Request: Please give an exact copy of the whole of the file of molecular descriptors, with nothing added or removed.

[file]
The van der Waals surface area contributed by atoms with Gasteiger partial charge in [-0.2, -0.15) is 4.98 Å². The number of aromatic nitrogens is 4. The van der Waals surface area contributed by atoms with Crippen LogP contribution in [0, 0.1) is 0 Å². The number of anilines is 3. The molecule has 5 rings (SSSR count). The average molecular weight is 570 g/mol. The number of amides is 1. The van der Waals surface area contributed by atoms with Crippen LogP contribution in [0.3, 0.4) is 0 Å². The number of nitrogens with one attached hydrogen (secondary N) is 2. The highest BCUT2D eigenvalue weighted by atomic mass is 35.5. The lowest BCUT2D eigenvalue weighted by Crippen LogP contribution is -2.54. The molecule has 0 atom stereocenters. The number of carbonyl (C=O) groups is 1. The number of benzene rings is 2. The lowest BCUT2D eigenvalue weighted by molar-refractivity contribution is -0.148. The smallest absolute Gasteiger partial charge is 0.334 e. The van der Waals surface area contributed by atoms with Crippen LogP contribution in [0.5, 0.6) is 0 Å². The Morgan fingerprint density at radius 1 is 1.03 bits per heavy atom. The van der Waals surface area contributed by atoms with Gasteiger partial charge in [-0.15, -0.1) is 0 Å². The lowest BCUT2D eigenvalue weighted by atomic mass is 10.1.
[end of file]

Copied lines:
The van der Waals surface area contributed by atoms with Gasteiger partial charge in [-0.2, -0.15) is 4.98 Å². The number of aromatic nitrogens is 4. The van der Waals surface area contributed by atoms with Crippen LogP contribution in [0, 0.1) is 0 Å². The number of anilines is 3. The molecule has 5 rings (SSSR count). The average molecular weight is 570 g/mol. The number of amides is 1. The van der Waals surface area contributed by atoms with Crippen LogP contribution in [0.3, 0.4) is 0 Å². The number of nitrogens with one attached hydrogen (secondary N) is 2. The highest BCUT2D eigenvalue weighted by atomic mass is 35.5. The lowest BCUT2D eigenvalue weighted by Crippen LogP contribution is -2.54. The molecule has 0 atom stereocenters. The number of carbonyl (C=O) groups is 1. The number of benzene rings is 2. The lowest BCUT2D eigenvalue weighted by molar-refractivity contribution is -0.148. The smallest absolute Gasteiger partial charge is 0.334 e. The van der Waals surface area contributed by atoms with Crippen LogP contribution in [0.5, 0.6) is 0 Å². The Morgan fingerprint density at radius 1 is 1.03 bits per heavy atom. The van der Waals surface area contributed by atoms with Gasteiger partial charge in [-0.15, -0.1) is 0 Å². The lowest BCUT2D eigenvalue weighted by atomic mass is 10.1.